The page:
HINSON, Thomas (d.1614), of Tawstock, Devon.

Published in The History of Parliament: the House of Commons 1558-1603, ed. P.W. Hasler, 1981
Available from Boydell and Brewer



Family and Education

2nd s. of Thomas Hinson of Fordham, Cambs. educ. Christ’s, Camb. 1571, MA 1574; fellow, Caius 1574; incorp. Oxf 1577. m. Anne (d. 7 May 1600), da. of Sir William Spring of Pakenham, Suff., 5s. 9da.

Offices Held

Servant of William, 3rd Earl of Bath.


Hinson was a fellow of Caius when the Earl of Bath went up to the college in 1575. Perhaps Hinson was Bath’s tutor, at any rate he entered Bath’s service and was repeatedly returned for the Earl’s borough of Barnstaple. Hinson was twice granted leave of absence by the House, on 9 Mar. 1587 and on 5 Dec. 1597. As a nobleman’s servant and a stranger to the county, he became unpopular with the Devon gentry, and by November 1591 was accused of turning the Earl against his countess and all who had been in her favour or that of her late father, the 2nd Earl of Bedford, and of misusing his authority. The Chichesters were among Bath’s chief opponents in the county, and their allies the Dullness and Fortescues were loudest in their complaints against Hinson. Still, George Carey and Sir William Courtenay I, the two knights of the shire in 1589, certified that the opinion against him was that of ‘most part of the gentlemen of the country’, and, in the event, in December 1591 or the next month, Hinson was imprisoned and examined by the Privy Council. In February the Earl wrote to Burghley, backing Hinson and complaining of ‘the injuries of those gentlemen that have opposed themselves to work my disgrace with infamy’. It may be that this hostility to Hinson explains the intermission in his parliamentary representation of Barnstaple in 1593. In 1597, when he sat again, Bath intervened to prevent the town from electing as his colleague a townsman who probably belonged to the faction hostile to him. In 1601 the Earl had to share the election patronage with Robert Chichester, and for his own nominee brought in someone else. Hinson sat again in James I’s reign, however, and Bath and he remained on good terms. Writing to him in 1604, the Earl, among more mundane topics, gave him news of various scholars and asked for similar information in return. Bath gave him at least one valuable lease, and the connexion enabled Hinson to found a Gloucestershire county family, seated at Hunt’s Court, formerly the property of the Earl. Hinson died 18 Apr. 1614.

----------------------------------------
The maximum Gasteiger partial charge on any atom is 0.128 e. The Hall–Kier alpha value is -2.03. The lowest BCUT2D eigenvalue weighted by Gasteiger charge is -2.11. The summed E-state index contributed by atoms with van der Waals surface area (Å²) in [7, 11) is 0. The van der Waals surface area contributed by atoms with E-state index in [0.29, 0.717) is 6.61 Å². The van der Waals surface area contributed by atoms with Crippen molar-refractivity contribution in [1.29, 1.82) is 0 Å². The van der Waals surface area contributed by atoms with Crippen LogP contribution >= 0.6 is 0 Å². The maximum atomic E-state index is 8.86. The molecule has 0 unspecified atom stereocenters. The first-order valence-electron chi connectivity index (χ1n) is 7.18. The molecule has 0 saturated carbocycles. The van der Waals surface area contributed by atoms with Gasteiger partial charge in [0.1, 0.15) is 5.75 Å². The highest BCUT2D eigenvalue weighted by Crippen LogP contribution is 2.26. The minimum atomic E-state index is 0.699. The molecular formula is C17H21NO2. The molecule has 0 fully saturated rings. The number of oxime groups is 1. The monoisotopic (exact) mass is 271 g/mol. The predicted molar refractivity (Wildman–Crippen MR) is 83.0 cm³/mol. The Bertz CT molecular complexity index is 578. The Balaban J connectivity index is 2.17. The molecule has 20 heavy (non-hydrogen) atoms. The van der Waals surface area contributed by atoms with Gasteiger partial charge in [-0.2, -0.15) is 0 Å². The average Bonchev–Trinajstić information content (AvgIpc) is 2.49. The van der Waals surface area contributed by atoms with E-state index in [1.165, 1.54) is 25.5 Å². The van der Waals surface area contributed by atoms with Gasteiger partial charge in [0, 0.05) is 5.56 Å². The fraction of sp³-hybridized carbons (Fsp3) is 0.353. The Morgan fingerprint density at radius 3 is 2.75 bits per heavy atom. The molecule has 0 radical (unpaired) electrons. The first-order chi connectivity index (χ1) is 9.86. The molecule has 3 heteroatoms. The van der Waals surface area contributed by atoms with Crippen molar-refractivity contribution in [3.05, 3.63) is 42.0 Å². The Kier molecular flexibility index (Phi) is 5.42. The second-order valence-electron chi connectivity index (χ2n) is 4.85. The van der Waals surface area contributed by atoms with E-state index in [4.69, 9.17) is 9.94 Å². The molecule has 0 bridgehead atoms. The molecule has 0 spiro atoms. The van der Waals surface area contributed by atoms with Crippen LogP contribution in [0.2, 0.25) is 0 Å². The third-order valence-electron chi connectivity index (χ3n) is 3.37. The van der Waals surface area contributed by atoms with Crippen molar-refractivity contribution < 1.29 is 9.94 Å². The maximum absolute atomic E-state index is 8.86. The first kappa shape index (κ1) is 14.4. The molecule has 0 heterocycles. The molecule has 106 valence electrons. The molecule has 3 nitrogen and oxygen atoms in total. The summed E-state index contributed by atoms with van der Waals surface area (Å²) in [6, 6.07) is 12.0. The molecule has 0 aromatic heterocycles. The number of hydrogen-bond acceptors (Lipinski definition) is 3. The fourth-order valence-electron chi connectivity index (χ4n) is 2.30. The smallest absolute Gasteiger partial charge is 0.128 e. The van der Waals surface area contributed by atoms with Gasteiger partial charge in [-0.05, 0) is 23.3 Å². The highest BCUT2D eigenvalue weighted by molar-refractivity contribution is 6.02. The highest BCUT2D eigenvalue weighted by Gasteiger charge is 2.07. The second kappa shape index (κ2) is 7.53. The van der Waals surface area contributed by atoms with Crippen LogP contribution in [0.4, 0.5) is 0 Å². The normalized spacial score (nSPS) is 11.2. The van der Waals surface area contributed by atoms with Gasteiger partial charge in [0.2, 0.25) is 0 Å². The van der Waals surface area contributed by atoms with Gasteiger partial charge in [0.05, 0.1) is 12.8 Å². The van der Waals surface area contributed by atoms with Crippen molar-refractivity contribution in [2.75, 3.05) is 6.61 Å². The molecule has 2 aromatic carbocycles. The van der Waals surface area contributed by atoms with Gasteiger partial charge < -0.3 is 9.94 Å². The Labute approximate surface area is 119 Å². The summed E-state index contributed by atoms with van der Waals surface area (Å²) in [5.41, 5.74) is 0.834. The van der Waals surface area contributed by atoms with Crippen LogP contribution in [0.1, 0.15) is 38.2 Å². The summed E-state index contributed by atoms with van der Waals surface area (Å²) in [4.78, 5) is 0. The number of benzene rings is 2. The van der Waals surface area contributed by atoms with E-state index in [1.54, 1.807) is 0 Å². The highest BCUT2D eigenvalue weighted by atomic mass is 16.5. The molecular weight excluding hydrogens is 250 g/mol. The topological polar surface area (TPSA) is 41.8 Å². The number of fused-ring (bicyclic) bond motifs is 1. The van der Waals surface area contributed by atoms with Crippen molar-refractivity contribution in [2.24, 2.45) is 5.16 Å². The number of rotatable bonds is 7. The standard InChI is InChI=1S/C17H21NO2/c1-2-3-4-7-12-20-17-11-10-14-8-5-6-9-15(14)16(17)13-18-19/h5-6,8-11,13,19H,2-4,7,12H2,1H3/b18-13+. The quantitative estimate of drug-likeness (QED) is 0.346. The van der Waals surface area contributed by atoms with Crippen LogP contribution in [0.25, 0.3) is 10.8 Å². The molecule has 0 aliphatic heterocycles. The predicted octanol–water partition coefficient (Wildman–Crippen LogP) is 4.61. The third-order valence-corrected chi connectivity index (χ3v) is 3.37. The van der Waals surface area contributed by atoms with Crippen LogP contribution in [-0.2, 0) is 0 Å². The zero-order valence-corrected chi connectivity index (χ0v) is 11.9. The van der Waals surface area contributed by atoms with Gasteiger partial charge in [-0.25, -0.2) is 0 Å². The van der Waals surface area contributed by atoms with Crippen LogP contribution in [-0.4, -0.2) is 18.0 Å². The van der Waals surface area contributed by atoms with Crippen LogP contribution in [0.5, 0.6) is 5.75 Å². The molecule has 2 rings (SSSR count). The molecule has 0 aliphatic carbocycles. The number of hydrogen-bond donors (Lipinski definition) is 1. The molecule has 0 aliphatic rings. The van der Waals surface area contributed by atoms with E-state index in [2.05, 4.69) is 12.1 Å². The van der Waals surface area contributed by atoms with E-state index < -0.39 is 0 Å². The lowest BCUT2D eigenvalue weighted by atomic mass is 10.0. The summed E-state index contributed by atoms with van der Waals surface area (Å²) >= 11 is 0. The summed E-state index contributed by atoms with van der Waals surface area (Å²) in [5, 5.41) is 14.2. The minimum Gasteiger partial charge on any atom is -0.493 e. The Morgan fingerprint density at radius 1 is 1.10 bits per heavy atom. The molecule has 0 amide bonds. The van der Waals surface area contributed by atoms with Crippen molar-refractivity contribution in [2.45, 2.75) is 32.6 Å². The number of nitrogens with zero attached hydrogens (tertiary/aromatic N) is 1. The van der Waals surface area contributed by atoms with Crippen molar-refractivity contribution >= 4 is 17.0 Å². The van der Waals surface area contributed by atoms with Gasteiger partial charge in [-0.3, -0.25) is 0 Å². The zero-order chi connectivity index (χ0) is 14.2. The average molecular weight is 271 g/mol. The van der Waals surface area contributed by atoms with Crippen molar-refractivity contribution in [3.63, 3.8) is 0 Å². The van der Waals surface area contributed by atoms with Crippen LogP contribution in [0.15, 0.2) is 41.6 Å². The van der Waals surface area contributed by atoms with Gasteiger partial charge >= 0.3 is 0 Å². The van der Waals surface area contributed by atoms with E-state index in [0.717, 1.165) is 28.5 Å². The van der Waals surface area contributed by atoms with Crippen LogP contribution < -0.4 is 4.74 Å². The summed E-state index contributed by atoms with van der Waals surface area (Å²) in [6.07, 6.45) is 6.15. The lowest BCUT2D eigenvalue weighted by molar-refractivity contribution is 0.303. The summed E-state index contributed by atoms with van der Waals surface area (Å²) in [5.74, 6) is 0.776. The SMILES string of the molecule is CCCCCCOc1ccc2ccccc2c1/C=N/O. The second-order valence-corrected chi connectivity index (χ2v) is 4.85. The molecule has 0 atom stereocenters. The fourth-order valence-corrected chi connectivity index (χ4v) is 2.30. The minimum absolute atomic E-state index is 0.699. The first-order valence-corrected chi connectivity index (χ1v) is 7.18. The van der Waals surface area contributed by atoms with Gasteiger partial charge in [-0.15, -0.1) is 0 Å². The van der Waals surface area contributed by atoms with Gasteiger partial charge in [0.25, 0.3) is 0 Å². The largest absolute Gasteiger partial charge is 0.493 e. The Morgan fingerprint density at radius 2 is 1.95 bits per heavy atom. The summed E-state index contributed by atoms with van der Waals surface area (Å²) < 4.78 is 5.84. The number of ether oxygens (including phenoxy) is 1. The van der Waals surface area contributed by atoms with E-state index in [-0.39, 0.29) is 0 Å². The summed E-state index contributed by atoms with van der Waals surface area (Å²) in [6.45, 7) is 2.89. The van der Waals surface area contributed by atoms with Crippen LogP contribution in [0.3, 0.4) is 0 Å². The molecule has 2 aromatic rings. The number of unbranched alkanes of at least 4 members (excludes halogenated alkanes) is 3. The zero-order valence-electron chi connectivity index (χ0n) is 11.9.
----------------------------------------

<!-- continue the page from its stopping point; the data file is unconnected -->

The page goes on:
Vis. Suff. ed. Howard, 192; Roberts thesis; Trans. Dev. Assoc. lxxii. 255-6; D’Ewes, 568; PCC 19 Windsor; St. Ch. 5/B22/4; APC, xxiii. 118-19; Portland mss, BM loan 29/87; Atkyns, Glos. 125.

Ref Volumes: 1558-1603

Author: P. W. Hasler